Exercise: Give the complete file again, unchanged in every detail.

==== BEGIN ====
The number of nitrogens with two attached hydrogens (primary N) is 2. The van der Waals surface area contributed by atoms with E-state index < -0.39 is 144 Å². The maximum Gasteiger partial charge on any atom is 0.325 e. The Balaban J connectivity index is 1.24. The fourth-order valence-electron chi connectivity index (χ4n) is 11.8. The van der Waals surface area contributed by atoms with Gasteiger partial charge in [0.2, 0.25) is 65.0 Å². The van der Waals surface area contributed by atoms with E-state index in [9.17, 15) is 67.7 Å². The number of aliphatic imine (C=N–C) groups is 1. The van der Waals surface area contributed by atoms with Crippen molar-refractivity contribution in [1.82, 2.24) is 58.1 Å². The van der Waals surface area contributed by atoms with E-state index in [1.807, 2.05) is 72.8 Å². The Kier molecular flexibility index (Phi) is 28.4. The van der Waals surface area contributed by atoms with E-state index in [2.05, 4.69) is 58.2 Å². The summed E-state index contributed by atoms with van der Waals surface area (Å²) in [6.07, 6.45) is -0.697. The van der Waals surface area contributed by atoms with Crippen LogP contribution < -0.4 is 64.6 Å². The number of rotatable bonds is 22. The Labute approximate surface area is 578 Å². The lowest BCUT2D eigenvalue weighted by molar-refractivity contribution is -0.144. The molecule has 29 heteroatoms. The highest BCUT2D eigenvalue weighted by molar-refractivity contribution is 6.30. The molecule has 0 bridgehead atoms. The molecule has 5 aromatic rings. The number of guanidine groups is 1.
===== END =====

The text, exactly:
The number of nitrogens with two attached hydrogens (primary N) is 2. The van der Waals surface area contributed by atoms with E-state index < -0.39 is 144 Å². The maximum Gasteiger partial charge on any atom is 0.325 e. The Balaban J connectivity index is 1.24. The fourth-order valence-electron chi connectivity index (χ4n) is 11.8. The van der Waals surface area contributed by atoms with Gasteiger partial charge in [0.2, 0.25) is 65.0 Å². The van der Waals surface area contributed by atoms with E-state index in [9.17, 15) is 67.7 Å². The number of aliphatic imine (C=N–C) groups is 1. The van der Waals surface area contributed by atoms with Crippen molar-refractivity contribution in [1.82, 2.24) is 58.1 Å². The van der Waals surface area contributed by atoms with E-state index in [1.807, 2.05) is 72.8 Å². The Kier molecular flexibility index (Phi) is 28.4. The van der Waals surface area contributed by atoms with E-state index in [2.05, 4.69) is 58.2 Å². The summed E-state index contributed by atoms with van der Waals surface area (Å²) in [6.07, 6.45) is -0.697. The van der Waals surface area contributed by atoms with Crippen LogP contribution < -0.4 is 64.6 Å². The number of rotatable bonds is 22. The Labute approximate surface area is 578 Å². The lowest BCUT2D eigenvalue weighted by molar-refractivity contribution is -0.144. The molecule has 29 heteroatoms. The highest BCUT2D eigenvalue weighted by molar-refractivity contribution is 6.30. The molecule has 0 bridgehead atoms. The molecule has 5 aromatic rings. The number of guanidine groups is 1.